* Take into account your special medical needs and likelihood of needinghospitalization. If you are at high risk for a heart attack or requireongoing treatment, you'll want a doctor who has privileges at the hospitalyou need to be in.

Most crucial to lipkin is the tricky task of matching doctor-patient styles.If, for example, your mode of self-care involves vitamins, acupuncture, andthe Alexander technique, you're unlikely to do well with a doctor who eitherdoesn't know from Alexander or doesn't approve of such things. Some peopleprefer to try to change their unhealthy lifestyles and avoid medications -- andfor them, there's no point in going to a doctor who just prescribesmedication. Other things to consider along these lines:
* Do you prefer a doctor who lays out all the options and asks you to decide?Or one who says, "This is what I think would be best"? Or one who says,"This is what has to be done"?
* Do you want a doctor used to sharing a great deal of information, or onewho is more low-key and reserved? "A stock analyst or lawyer or academicneeds information," says Lipkin. "That's their stock-in-trade. They're notgoing to be happy with a doctor who boils something down to the nub. If theyhave congestive heart failure, they want to know exactly what it is and whatit involves rather than being told the pump isn't working."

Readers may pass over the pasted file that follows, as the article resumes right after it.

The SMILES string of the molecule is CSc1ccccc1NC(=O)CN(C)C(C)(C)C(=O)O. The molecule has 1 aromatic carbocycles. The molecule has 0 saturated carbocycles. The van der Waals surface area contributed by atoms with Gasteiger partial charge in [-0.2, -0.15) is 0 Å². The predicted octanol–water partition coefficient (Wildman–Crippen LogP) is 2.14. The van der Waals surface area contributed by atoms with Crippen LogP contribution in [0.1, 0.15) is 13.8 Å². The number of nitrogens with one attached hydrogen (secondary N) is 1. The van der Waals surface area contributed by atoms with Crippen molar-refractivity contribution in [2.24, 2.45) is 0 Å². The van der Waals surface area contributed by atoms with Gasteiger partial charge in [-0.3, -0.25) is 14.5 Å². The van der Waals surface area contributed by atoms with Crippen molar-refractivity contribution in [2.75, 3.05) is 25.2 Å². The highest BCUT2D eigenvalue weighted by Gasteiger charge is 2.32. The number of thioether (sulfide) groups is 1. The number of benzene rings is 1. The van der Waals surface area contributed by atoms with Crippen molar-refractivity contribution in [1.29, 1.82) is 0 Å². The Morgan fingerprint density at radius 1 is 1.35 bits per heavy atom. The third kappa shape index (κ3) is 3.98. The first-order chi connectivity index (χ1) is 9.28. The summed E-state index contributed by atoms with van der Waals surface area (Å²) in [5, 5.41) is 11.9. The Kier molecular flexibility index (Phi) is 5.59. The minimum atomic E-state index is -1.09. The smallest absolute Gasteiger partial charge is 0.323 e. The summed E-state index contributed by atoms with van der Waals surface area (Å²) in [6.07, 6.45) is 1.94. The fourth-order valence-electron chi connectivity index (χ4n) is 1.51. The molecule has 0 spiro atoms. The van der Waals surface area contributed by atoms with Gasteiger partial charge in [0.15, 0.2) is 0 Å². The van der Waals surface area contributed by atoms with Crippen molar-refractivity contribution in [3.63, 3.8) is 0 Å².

Our best advice: shop around. we are willing to interview a battalion ofpediatricians before settling on the one who is right for our kids, yet toooften we don't do the same for ourselves. "It's crazy to enter into along-term relationship," says Lipkin, "where your safety and well-being andlongevity are at stake, and not be in the right relationship."If you feel not understood, not cared about," he continues, "if you feelthat you can't ask for a better explanation of something, that you can'tnegotiate the approach to your care, you're not going to be able to tell thedoctor about difficult things like that you're not taking your medicine orthat you're drinking more than you feel is right. You're going to jeopardizeyourself when it really counts. You're going to wake up one night, feelreally sick, and not call the doctor."

So move on. If you can hire a doctor, you can fire a doctor. Here in NewYork, there are plenty more where that one came from.